The Rapidian

Refugee support program looking for more volunteers

Thrive is in need of volunteers to assist refugees in English, transportation and other miscellaneous needs as they transition to their new life in the Grand Rapids area.

Want to get involved? Attend these events happening at South Wyoming Methodist Church put on by Thrive.

A New Volunteer Orientation will take place on Sunday, March 30 from 1:30 to 3 p.m. to learn more about the program and ways to help refugees in the community.

A Pancake and Cala Breakfast is scheduled for Saturday, April 12 from 9:30 to 11:00 a.m. for a chance to meet the staff and volunteers of Thrive. Pancakes, sausage, coffee, juice, and cala (fried rice balls with toppings) will be available by donation.

 

For more information contact:

  • Jessica Gladden, Executive Director of Thrive, 616-206-4477.
  • Raquel Owens, Cultural Broker Coordinator, 269-303-3371.

/Jenean Zahran

/Jenean Zahran

Thrive: A Refugee Support Program, located at South Wyoming United Methodist Church, is looking for more volunteers to help support local refugees as they adjust to their new life in America. 

Thrive’s mission statement is “to provide Grand Rapids area refugees with a helping hand up by providing the services and opportunities needed to physically, economically and emotionally thrive in the community as our neighbors.” 

This nonprofit organization has helped refugees from countries all over, including Bhutan, Congo, Iraq, Rwanda and Liberia. Refugees from Congo and Burma are the two biggest groups they have helped so far.

“We take on families based on the amount of volunteers we have for our programs,” says Jessica Gladden, Executive Director of Thrive. “We are currently in need of volunteers for all programs, especially our Cultural Broker Program.”

This program, the largest of their efforts, connects volunteers to refugees after their initial resettlement program.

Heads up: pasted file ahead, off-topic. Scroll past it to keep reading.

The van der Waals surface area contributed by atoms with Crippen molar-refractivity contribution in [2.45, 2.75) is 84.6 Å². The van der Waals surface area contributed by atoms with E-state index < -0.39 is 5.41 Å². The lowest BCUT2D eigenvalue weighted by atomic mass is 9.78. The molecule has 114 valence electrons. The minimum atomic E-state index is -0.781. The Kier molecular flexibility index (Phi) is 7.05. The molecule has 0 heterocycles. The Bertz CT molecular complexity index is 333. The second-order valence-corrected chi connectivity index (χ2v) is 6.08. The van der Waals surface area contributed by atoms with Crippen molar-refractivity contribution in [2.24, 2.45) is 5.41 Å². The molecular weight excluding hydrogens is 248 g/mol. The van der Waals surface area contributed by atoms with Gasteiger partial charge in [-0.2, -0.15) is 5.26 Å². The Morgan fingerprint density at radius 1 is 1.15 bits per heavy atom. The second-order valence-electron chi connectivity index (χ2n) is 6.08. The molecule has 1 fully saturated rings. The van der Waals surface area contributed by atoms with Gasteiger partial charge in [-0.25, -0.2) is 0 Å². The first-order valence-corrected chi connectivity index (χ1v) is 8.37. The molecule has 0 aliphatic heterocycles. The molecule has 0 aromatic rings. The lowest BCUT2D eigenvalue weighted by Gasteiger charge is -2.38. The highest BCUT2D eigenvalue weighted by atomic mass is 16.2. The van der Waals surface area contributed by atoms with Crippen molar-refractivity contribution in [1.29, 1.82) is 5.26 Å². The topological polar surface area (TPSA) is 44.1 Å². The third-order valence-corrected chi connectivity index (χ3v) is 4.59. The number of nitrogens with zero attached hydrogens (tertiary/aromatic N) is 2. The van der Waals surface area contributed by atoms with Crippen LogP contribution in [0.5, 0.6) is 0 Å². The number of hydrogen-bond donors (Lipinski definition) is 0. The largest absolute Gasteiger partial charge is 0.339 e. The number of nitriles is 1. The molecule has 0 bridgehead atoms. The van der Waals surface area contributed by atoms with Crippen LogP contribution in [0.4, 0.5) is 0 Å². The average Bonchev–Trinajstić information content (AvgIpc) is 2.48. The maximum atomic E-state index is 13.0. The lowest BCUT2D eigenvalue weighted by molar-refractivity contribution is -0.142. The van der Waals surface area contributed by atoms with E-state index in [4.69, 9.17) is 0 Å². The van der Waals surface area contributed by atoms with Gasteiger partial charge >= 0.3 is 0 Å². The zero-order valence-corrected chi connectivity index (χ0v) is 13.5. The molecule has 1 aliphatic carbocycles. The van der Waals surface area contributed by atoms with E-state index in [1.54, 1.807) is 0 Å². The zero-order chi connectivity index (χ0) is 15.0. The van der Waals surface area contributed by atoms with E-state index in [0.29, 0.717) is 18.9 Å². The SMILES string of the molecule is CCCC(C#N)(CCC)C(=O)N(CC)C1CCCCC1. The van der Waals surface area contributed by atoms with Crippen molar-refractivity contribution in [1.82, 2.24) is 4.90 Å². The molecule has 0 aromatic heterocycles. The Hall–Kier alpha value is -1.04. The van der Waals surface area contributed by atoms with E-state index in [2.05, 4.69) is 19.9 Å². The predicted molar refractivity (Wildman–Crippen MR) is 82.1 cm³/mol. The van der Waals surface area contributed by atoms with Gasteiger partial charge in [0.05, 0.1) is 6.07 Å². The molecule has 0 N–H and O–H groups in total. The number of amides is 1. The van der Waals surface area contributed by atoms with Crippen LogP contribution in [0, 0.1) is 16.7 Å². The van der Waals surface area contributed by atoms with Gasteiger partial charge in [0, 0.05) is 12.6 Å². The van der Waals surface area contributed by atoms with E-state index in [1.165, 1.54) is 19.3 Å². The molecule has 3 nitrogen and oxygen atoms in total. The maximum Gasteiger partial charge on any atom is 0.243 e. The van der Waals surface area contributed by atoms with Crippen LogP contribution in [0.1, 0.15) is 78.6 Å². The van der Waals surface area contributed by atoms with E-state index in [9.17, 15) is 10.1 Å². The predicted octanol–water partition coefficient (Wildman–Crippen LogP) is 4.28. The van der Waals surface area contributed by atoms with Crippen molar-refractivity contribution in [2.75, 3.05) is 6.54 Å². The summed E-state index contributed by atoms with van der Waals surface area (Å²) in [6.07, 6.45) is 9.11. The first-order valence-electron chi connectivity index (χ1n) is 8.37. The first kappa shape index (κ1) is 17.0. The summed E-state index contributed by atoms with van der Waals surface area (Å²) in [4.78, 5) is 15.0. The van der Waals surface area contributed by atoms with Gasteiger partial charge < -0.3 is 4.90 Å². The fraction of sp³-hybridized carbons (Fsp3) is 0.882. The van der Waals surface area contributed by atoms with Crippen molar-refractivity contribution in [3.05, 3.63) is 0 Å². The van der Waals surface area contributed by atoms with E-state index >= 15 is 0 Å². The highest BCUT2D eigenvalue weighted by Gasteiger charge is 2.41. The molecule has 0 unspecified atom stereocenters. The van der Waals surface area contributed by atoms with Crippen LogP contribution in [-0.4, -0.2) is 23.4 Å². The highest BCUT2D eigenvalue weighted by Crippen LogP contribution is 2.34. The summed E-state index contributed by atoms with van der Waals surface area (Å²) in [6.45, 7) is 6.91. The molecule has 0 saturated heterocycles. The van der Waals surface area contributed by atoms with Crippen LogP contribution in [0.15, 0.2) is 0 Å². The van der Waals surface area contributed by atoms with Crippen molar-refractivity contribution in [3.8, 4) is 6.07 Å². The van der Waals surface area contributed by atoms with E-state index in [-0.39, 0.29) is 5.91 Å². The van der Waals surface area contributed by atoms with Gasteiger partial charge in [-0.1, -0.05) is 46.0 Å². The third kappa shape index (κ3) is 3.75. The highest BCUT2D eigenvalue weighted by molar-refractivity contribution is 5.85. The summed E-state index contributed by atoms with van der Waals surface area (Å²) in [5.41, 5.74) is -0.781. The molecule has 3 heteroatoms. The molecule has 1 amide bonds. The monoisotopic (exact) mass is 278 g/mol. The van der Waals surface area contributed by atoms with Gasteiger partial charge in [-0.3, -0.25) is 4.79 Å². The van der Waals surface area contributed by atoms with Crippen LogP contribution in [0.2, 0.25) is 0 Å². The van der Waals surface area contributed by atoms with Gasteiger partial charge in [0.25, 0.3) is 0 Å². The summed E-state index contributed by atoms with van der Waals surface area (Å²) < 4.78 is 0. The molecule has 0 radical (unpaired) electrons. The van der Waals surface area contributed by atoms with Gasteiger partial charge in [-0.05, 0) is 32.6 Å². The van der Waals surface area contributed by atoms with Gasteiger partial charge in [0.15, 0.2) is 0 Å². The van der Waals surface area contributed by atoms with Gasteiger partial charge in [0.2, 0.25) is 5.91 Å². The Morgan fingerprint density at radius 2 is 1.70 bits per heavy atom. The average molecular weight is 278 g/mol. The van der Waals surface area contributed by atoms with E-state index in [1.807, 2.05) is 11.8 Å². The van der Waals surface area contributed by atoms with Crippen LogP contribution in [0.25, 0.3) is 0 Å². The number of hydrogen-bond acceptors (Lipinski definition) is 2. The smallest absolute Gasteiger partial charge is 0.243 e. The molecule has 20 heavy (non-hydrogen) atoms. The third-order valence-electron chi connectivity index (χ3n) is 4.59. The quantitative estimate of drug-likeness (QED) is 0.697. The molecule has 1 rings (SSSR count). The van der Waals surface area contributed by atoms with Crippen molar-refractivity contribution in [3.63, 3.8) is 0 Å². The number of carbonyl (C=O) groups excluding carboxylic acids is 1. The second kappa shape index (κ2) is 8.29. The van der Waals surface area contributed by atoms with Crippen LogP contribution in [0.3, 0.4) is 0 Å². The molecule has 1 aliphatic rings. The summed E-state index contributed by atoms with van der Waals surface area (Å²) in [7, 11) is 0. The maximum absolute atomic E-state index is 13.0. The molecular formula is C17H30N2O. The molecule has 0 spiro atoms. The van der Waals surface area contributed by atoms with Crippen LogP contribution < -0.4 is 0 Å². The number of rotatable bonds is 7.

“We started this program for families who need additional assistance after they have received up to three to six months of support from resettlement agencies through the government,” Gladden says. “We work with people who really don’t have any general assistance.”

An average of 600 refugees come to Grand Rapids each year, according to Gladden. Due to the lack of funding and volunteers, they are limited to working with 15 families at a time. 

"When we're open for referrals we turn down three to five families a week," Gladden says. "If we had 20 volunteers walk in today, we could put them all to work tomorrow."

English is always a big problem for the refugees, so the volunteers in the Cultural Broker Program will also assist with things such as reading their mail, help them with DHS (Department of Human Services for Food Stamps and Cash Assistance), or even help enroll their kids in school.

“We try to match up at least two volunteers per family so that they have a small team to work with,” Gladden says. 

 The volunteers then assist the families with a wide range of tasks, an important one being navigating their transportation needs.

“The refugees will generally not have a license or a car, and our bus system is not the easiest to get around, especially if you’re a single mom hauling kids around in the middle of winter,” Gladden says.

Assisting with transportation can be entirely separate from the cultural broker program, so if a volunteer does not want a long term commitment to a family they may sign up to help only with transportation as a back-up. Driving them to Thrive’s English class on Sundays at the church is one of the places volunteers will drive the refugees to. Most of the families live in Kentwood.

“From 11 a.m. to 12:30 p.m. we teach English class for adults after the church service,” says Gladden. “Right now it's primarily Congolese refugees, and a couple of Burmese that come too.”

The English as a Second Language (ESL) class is another program in need of volunteers. Volunteers can also assist with the refugee children while their parents are in class. No experience is needed to teach the class, and training will be provided.

Internships and work studies are available for undergraduate and graduate students majoring in social work, sociology or something related in the field. Internships for recent graduates looking to receive more experience in the field are also available.

“It is perfect training for a case management at a bachelors or social work level,” says Gladden.

People interested in volunteering or interning for Thrive can contact Jessica Gladden at 616-206-4477 or by email. A New Volunteer Orientation will take place on Sunday, March 30 from 1:30 to 3 p.m. at South Wyoming Methodist Church to learn more about the program and ways to help refugees in the community.

Anyone interested in donating can visit their website or mail contributions to Thrive: A Refugee Support Program (2730 56th St. S.W, Wyoming, MI, 49418).

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